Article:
An American Son: A Memoir
By Steven Martinovich
Earlier this year there was much speculation as to whom Mitt Romney would name as his running mate once he locked up the Republican nomination. Of course, history records that he went with Paul Ryan but in the run-up to the announcement many had considered Florida Sen. Marco Rubio as strong contender. With a compelling back story, Rubio had strong positives in his favour which included being a young, attractive and eloquent man who could appeal to Hispanics thanks to his Cuban heritage and command of the language. How history might have been different with a Romney-Rubio ticket we'll never know.
It was perhaps with an eye to this possibility that Rubio wrote An American Son: A Memoir, which was released some weeks before the Republican National Convention. Part autobiography, part calling card for potential national aspirations, the book tells the story of the Rubio family journey from pre-Castro Cuba to his election as senator. Although Rubio's effort follows the general formula these sorts of books rely on – long on inspiration, most times short on specifics – it is still compelling read because of his surprisingly honest admissions where he sometimes fell short as father and husband.
As Rubio relates, his parents left Cuba in 1956 in search of economic opportunity in the United States. The rise of Fidel Castro essentially eliminated any possibility of return so they made a permanent place for themselves and their rapidly growing family – which included the future senator in 1971. Though both had grand aspirations, Mario and Oria Rubio ground out a living in blue collar industries to provide their children with all possible opportunities. Rubio's extended family included a beloved grandfather with whom he spent hours discussing history and politics.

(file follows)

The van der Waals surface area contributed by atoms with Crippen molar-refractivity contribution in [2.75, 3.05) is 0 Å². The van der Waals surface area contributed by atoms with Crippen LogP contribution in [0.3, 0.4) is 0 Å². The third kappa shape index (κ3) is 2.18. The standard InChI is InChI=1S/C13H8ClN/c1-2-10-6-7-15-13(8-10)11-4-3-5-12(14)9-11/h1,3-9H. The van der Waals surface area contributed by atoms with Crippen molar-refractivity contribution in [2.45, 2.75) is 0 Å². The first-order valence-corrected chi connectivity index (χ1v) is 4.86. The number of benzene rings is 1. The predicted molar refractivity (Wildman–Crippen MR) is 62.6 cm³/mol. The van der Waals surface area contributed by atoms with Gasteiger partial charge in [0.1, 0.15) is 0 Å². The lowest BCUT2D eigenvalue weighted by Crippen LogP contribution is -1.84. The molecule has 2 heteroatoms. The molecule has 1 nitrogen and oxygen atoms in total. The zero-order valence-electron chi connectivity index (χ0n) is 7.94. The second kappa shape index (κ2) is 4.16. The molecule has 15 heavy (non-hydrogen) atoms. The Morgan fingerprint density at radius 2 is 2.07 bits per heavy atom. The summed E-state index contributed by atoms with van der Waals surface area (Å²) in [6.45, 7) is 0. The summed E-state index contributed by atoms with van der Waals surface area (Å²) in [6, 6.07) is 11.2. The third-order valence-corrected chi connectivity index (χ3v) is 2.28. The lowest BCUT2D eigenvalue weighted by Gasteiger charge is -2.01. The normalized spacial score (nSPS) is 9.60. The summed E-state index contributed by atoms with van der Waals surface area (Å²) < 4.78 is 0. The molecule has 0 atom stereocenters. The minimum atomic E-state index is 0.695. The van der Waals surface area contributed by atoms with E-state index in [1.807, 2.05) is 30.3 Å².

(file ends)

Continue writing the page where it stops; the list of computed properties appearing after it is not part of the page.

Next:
After a shaky beginning in life – one that saw him more interested in women and parties – Rubio eventually became a serious student and graduated with a law degree. Not long after the political bug bit and he ran for a city commission job which eventually translated into further successful campaigns for the Florida House of Representatives as both a representative and Speaker of the House, and the U.S. Senate. Rubio's core beliefs have evolved from those early days but they remain consistently pro-free enterprise and smaller government.
Not to be unfair to An American Son but heart-warming family tales and campaign chronicles detailing long odds are stories oft told in politics and in that respect there is little new to Rubio's book. When confronted by these the more interesting exercise is to try and tease out the real man behind the careful effort to put one's best foot forward. The standard entry into this genre is carefully scrubbed but Rubio is unafraid to admit that he's made mistakes and has some flaws. He freely admits that in pursuit of his political career that he's often been an absentee father and husband.
Where most politicians would portray themselves as heroically statesman-like, Rubio is honest enough to acknowledge that he has a temper that opponents have sometimes attempted to use against him. It's almost a miracle that temper didn't surface during a ferocious battle with then Florida Gov. Charlie Crist in 2010. It's also clear to see that Rubio can be impulsive at times, though a trait that he's also learned to control with experience.
There are no earth shattering revelations in An American Son, nor will one find a finely honed statement of principles that Rubio would use as a rallying flag for future national campaigns. It is, however, an engaging read by an interesting man who may serve as the future face of conservatism and the Republican Party in the United States. We will likely, and happily, hear much more from Marco Rubio in the years to come.
Steven Martinovich is the founder and editor in chief of Enter Stage Right.
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